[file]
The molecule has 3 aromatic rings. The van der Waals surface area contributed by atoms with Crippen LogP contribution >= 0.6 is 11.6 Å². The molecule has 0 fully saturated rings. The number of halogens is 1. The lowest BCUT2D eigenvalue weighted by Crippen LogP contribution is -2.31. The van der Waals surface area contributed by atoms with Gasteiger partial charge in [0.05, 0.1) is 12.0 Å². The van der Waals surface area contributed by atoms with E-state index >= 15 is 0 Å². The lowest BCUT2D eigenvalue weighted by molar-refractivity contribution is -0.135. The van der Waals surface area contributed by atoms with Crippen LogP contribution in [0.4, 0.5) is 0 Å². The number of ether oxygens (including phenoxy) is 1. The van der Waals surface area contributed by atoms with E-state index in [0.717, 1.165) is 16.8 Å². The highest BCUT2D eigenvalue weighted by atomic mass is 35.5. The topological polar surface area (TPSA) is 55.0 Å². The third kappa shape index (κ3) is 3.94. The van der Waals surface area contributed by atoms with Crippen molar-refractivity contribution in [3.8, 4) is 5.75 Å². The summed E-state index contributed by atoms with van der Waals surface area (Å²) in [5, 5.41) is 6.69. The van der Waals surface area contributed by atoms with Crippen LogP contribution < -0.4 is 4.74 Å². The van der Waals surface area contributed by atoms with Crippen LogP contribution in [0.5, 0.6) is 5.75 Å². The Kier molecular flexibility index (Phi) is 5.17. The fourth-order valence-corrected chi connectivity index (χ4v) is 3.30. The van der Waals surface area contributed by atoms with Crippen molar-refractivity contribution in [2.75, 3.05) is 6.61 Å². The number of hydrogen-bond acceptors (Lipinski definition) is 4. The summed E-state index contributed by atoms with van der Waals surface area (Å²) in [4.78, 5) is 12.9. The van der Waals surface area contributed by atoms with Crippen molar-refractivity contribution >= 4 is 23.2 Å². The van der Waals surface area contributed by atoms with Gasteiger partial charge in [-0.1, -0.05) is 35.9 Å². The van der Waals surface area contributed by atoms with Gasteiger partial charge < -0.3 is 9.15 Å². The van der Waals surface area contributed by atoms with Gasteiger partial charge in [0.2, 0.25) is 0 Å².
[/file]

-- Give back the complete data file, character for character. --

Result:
The molecule has 3 aromatic rings. The van der Waals surface area contributed by atoms with Crippen LogP contribution >= 0.6 is 11.6 Å². The molecule has 0 fully saturated rings. The number of halogens is 1. The lowest BCUT2D eigenvalue weighted by Crippen LogP contribution is -2.31. The van der Waals surface area contributed by atoms with Gasteiger partial charge in [0.05, 0.1) is 12.0 Å². The van der Waals surface area contributed by atoms with E-state index >= 15 is 0 Å². The lowest BCUT2D eigenvalue weighted by molar-refractivity contribution is -0.135. The van der Waals surface area contributed by atoms with Crippen LogP contribution in [0.4, 0.5) is 0 Å². The number of ether oxygens (including phenoxy) is 1. The van der Waals surface area contributed by atoms with E-state index in [0.717, 1.165) is 16.8 Å². The highest BCUT2D eigenvalue weighted by atomic mass is 35.5. The topological polar surface area (TPSA) is 55.0 Å². The third kappa shape index (κ3) is 3.94. The van der Waals surface area contributed by atoms with Crippen molar-refractivity contribution in [3.8, 4) is 5.75 Å². The summed E-state index contributed by atoms with van der Waals surface area (Å²) in [5, 5.41) is 6.69. The van der Waals surface area contributed by atoms with Crippen LogP contribution < -0.4 is 4.74 Å². The van der Waals surface area contributed by atoms with Crippen LogP contribution in [0.5, 0.6) is 5.75 Å². The Kier molecular flexibility index (Phi) is 5.17. The fourth-order valence-corrected chi connectivity index (χ4v) is 3.30. The van der Waals surface area contributed by atoms with Crippen molar-refractivity contribution in [2.75, 3.05) is 6.61 Å². The number of hydrogen-bond acceptors (Lipinski definition) is 4. The summed E-state index contributed by atoms with van der Waals surface area (Å²) in [4.78, 5) is 12.9. The van der Waals surface area contributed by atoms with Crippen molar-refractivity contribution >= 4 is 23.2 Å². The van der Waals surface area contributed by atoms with Gasteiger partial charge in [-0.1, -0.05) is 35.9 Å². The van der Waals surface area contributed by atoms with Gasteiger partial charge < -0.3 is 9.15 Å². The van der Waals surface area contributed by atoms with Gasteiger partial charge in [0.2, 0.25) is 0 Å².